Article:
The Sound of the Cinema is a biweekly blog about music and sound design in films.
One of film music’s primary functions is creating an auditory atmosphere and expanding a film’s world beyond what is visually shown. In order to create the atmosphere that the director intends, composers can turn to timbre and instrumentation.
Timbre, or tone color, is the description of how the music sounds — not what the music is conveying, but how the instruments themselves sound in isolation or combination. Words like “dusty” and “sharp” are terms that can define a timbre well. Composers utilize timbre to construct atmospheres that support the diegeses, or fictional worlds, of films.
Take a moment to think of yourself as the composer for “The King” (2019), a Netflix film about Henry V which takes place in the 15th century. The director describes the film as dark and somber, and they want the music you write to heavily contribute to those two tones. Where would you start? If you were Nicholas Britell, you would decide to use low register strings, a low synthetic bass and an all-boys choir.
The score for “The King” is not like the classical orchestra scores composers such as John Williams popularized. The score is the perfect companion to the dark world of Henry V, the young man that finds himself becoming the King of England through battle and bloodshed. It maintains a dark moodiness for the duration of the film up until the end credits, when the orchestra finally blossoms with the beautiful final cue “Song of Hal: Conclusio in C Minor.” When I listen to the soundtrack, the world of the show comes back into my mind.
Not all scores affect the mood so vividly. The cue “Ballade in F# Minor: Trebuchets” brings back memories of fiery stones hitting castle walls and of the slow, repetitive nature of 15th-century warfare.
Other scores take a more classical approach to timbre. Nathan Johnson’s score for “Knives Out” (2019) takes a piano and a string quartet and creates a wonderful atmosphere representative of the whodunit film’s character. Out of the gate, Johnson’s score brings us into the world of Harlan Thrombey, an old man famous for his murder mystery novels. Johnson’s cue “Knives Out! (String Quartet in G Minor)” introduces us to the fast-paced, twisty-turny life of Harlan and his family after his mysterious death. The use of the string quartet sound gives a personal and slightly unsettling gesture to the film. The timbre of the music is raw and unpredictable, similar to the film’s narrative.
The scores for “The King” and “Knives Out” are drastically different, but both function brilliantly with their respective narratives. Neither of these scores could be considered classical, but both tap into the traditional string sound so deeply engraved in Hollywood’s history. This is an important observation to make because scores have changed dramatically since the classical Hollywood era. Contemporary scores strive to create atmospheres with any and all sounds, not just the orchestra. Of course, some scores still rely on the orchestra to design atmospheres, including BBC dramas like “Sherlock” (2010-2017).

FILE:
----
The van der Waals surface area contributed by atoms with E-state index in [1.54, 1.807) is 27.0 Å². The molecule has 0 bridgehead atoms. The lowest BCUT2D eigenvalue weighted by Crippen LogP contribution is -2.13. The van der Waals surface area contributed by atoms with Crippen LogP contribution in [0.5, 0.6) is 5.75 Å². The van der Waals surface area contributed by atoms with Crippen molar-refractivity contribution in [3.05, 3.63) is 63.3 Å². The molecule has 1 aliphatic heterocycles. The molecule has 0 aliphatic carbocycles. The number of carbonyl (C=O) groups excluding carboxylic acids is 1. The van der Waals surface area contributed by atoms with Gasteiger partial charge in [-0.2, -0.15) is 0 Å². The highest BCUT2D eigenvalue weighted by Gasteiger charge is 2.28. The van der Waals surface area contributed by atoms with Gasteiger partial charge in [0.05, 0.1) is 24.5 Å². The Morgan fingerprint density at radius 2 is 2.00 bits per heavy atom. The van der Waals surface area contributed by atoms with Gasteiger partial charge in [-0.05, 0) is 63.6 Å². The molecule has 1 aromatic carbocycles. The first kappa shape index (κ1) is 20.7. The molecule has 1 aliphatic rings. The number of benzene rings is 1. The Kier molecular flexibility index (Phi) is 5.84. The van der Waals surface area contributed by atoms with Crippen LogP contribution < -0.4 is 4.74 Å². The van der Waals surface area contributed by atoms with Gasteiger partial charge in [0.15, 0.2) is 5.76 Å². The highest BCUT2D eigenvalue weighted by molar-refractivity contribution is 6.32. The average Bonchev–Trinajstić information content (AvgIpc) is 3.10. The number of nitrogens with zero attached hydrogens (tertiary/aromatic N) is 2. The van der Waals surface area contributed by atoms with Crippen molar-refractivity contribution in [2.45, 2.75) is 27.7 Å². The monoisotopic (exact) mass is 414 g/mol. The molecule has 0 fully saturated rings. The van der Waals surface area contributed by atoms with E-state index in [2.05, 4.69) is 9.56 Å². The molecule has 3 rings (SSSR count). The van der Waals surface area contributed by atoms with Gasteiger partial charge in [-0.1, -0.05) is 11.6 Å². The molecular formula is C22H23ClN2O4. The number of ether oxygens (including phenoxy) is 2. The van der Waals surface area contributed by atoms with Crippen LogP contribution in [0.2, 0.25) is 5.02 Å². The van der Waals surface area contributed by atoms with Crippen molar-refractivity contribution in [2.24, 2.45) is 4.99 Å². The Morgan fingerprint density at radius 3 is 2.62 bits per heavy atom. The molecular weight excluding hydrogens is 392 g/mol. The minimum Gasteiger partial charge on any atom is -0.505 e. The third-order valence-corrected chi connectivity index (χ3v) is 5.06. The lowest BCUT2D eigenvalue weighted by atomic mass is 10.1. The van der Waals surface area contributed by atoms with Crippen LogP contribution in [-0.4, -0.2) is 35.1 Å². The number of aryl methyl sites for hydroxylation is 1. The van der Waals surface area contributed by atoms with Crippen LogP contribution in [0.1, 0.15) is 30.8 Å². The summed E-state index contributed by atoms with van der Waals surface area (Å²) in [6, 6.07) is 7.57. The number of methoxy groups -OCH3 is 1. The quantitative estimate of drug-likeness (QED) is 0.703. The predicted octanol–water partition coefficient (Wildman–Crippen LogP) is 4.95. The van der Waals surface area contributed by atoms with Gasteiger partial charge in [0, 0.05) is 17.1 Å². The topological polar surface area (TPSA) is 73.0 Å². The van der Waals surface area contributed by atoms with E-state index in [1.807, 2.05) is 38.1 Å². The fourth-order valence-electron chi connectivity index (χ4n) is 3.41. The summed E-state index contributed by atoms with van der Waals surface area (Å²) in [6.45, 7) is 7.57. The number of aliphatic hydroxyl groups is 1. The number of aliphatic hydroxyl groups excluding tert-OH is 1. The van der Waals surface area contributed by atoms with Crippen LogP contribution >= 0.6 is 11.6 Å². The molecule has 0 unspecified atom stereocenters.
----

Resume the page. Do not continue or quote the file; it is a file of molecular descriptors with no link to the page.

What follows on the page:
David Arnold and Michael Price’s score for the four seasons of “Sherlock” use the orchestra to great effect. Blended with synthesizers, the orchestra helps set both the dramatic and intimate feelings in the show. Arnold’s cue “Final Act” exemplifies how large swathes of orchestral percussion can create tension. On the other hand, the orchestra can swell at moments of clarity and romance. In Series 2’s episode “A Scandal in Belgravia,” the cue “SHERlocked” rises into the forefront as Sherlock finally uncovers the password to a phone containing sensitive information. Once again, the orchestra creates the atmosphere the show sets from the off. Because of the music, we know that Sherlock has cracked the case and is about to unveil the truth about the antagonist and the phone’s password to us.
Across some of my previous articles, I’ve repeatedly come to the conclusion that film music is never definite. There are no right instruments, no right or wrong notes, no rhythm that is incorrect. What matters most in film music is whether or not it functions correctly with what is being visually portrayed. Tone color and instrumentation play a major role in this concept. What makes a certain score work is whether or not the timbre is correct. “The King,” “Knives Out” and “Sherlock” all have scores that have instrumentation and timbres that match the environments and diegeses that their creators set out to make.
Designing how the timbre should sound is a difficult problem to solve, but solving it correctly can allow the music to act as another character contributing to the story. Viewers can interpret and understand media more effectively with music that elevates the visuals. Look out for timbre and instrumentation in the media you watch and take note of how it works, or perhaps doesn’t work. Timbre is a key element in film music, and it’s a tool that’s necessary in order to unlock the auditory story a film is telling.
Alec Cassidy is a film production and music composition double major who writes about film scores. You can reach them at [email protected]